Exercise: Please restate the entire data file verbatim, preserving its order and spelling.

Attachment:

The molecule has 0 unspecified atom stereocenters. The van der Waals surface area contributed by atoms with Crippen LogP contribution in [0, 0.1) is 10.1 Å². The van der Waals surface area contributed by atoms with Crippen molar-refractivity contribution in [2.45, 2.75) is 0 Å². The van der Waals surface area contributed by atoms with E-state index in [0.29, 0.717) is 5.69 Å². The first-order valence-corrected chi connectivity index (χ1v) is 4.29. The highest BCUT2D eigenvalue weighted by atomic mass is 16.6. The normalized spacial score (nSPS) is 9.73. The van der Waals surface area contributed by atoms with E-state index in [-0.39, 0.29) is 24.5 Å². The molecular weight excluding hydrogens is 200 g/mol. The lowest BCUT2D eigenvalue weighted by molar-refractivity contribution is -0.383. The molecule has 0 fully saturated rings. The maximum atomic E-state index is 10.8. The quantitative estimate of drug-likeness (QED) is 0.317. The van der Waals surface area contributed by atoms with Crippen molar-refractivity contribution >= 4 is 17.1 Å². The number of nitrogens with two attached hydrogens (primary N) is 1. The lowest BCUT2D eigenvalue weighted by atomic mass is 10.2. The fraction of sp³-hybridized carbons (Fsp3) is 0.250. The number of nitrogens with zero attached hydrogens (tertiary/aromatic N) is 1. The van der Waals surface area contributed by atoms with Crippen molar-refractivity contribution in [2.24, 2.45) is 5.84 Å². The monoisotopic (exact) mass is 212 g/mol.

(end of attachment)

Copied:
The molecule has 0 unspecified atom stereocenters. The van der Waals surface area contributed by atoms with Crippen LogP contribution in [0, 0.1) is 10.1 Å². The van der Waals surface area contributed by atoms with Crippen molar-refractivity contribution in [2.45, 2.75) is 0 Å². The van der Waals surface area contributed by atoms with E-state index in [0.29, 0.717) is 5.69 Å². The first-order valence-corrected chi connectivity index (χ1v) is 4.29. The highest BCUT2D eigenvalue weighted by atomic mass is 16.6. The normalized spacial score (nSPS) is 9.73. The van der Waals surface area contributed by atoms with E-state index in [-0.39, 0.29) is 24.5 Å². The molecular weight excluding hydrogens is 200 g/mol. The lowest BCUT2D eigenvalue weighted by molar-refractivity contribution is -0.383. The molecule has 0 fully saturated rings. The maximum atomic E-state index is 10.8. The quantitative estimate of drug-likeness (QED) is 0.317. The van der Waals surface area contributed by atoms with Crippen molar-refractivity contribution >= 4 is 17.1 Å². The number of nitrogens with two attached hydrogens (primary N) is 1. The lowest BCUT2D eigenvalue weighted by atomic mass is 10.2. The fraction of sp³-hybridized carbons (Fsp3) is 0.250. The number of nitrogens with zero attached hydrogens (tertiary/aromatic N) is 1. The van der Waals surface area contributed by atoms with Crippen molar-refractivity contribution in [2.24, 2.45) is 5.84 Å². The monoisotopic (exact) mass is 212 g/mol.